Whiff Shots – How to Stop Whiffing Golf Balls

Whiff - Whiffed shot - Whiffing the ballIn golf a whiff – or a ball whiffed – occurs when a golfer attempts to strike a ball and misses it completely. In contrast to a practice swing where a swing is also performed but no contact with the ball is made, a whiff occurs when there is intent on striking the ball. A whiff still counts as a stroke and because no distance is gained at all it constitutes a shot error that should be avoided at all cost. Read on to review the root cause behind whiffs and in order to pinpoint the specific reasons why you are whiffing some golf shots.


What Causes Whiffs?

Bottom of the Swing Arc Too High

What causes a whiff? - Bottom of the swing arc too highQuite simply, you are failing to make contact with the ball in a whiffed shot because the club doesn’t reach down enough to allow for such a contact to occur. Indeed, the bottom of the swing arc is too high in relation to the position of the ball. The specific reason for this can vary but ultimately you are not setting the right conditions for a clean contact with the ball to occur. Read on to determine what specifically can explain why you are whiffing golf balls.


Ball Lie Conditions Leading to a Whiff

Was the ball too low on the tee?

A ball sitting on a tee too low can lead to a whiffThe first possible reason to look at is the height of your tee, or in other words how high – or rather how low – the ball sits on top of it. Indeed, if your whiffed shots tend to occur from within the teeing ground while you are using a driver or a fairway wood then the height of your tee could certainly prove problematic. It is quite possible that your tee was pushed too low into the ground and the ball was sitting too low to the ground as a result. Shots made using a driver and fairway woods are meant to occur while the clubhead is rising after reaching the bottom of the swing arc. Furthermore, the sweet spot of woods is located higher than it is on putters or irons, which is why we normally use tees with these clubs in the first place. All of these help explain why it is crucial to position the ball on a tee that sticks out from the ground at the correct height.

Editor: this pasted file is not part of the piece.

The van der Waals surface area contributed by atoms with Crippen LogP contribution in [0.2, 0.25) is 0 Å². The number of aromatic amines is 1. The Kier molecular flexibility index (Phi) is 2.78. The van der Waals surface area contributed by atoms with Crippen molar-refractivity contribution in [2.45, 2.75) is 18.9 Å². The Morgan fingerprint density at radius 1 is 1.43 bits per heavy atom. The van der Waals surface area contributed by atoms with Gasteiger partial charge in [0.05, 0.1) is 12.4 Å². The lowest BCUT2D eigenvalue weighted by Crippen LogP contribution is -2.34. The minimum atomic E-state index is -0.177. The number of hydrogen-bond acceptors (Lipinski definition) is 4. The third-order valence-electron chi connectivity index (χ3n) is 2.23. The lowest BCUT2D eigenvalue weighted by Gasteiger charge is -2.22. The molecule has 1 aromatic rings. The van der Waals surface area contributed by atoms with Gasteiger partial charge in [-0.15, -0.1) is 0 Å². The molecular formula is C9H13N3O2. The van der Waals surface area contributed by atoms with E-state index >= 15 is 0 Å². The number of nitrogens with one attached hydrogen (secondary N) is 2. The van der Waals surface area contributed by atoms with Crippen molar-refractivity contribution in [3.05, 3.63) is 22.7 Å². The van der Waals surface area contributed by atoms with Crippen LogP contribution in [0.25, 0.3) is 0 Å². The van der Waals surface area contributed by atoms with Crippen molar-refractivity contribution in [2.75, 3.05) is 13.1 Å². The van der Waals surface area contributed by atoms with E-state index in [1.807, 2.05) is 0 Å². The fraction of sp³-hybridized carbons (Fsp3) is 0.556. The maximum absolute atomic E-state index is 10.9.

FIX: Don’t push your tee so low into the ground

A good guideline is to position the ball on a tee in such a way that its equator is at the same height as the top edge – or crown – of the clubhead. If whiffing shots are still an issue you may want to position the ball so that its bottom will line up with the top line of the clubhead.


Was the ball below your feet at address?

Not adjusting to a feet above the ball lie can lead to a whiffIt is also possible that whiffing a shot comes as a result of the ball being located below your feet at address. While that is not an issue whenever hitting from the tee box where the grass is flat, hitting from the rough or from the fairway can occur under uneven lie conditions. A lie that sees the ball on a sidehill where your feet are located higher than the ball vertically can be enough to bring the risk of whiffing a shot into play. Indeed, unless slight modifications are made to compensate for these uneven lies, you run the risk of seeing your golf club traveling above the ball, resulting in a whiff.

FIX: Bend your knees more than you normally would

Bending your knees a little more than usual might prove sufficient in getting a clean contact out of a sidehill lie where the ball is below your feet. However, you will need to make sure that you keep this knee bend constant throughout impact though.


Golf Swing Errors Leading to Whiffs

Are you standing up at impact?

Standing up at impact can lead to a whiffIn addition and in conjunction with the ball lie situations presented above, a swing error could also contribute to raising the odds of producing whiffed shots. Indeed, standing up at impact, which involves the lifting of the upper body during the downswing, raises the arms and hands and as a result can also raise the bottom of the swing arc.

FIX: Keep your spine angle constant all the way through impact.

Doing so will help shield you from seeing the club fly over the ball and missing it entirely, or producing thin or topped shots.

More on: Failing to Keep your Spine Angle Constant and Standing up at Impact Swing Errors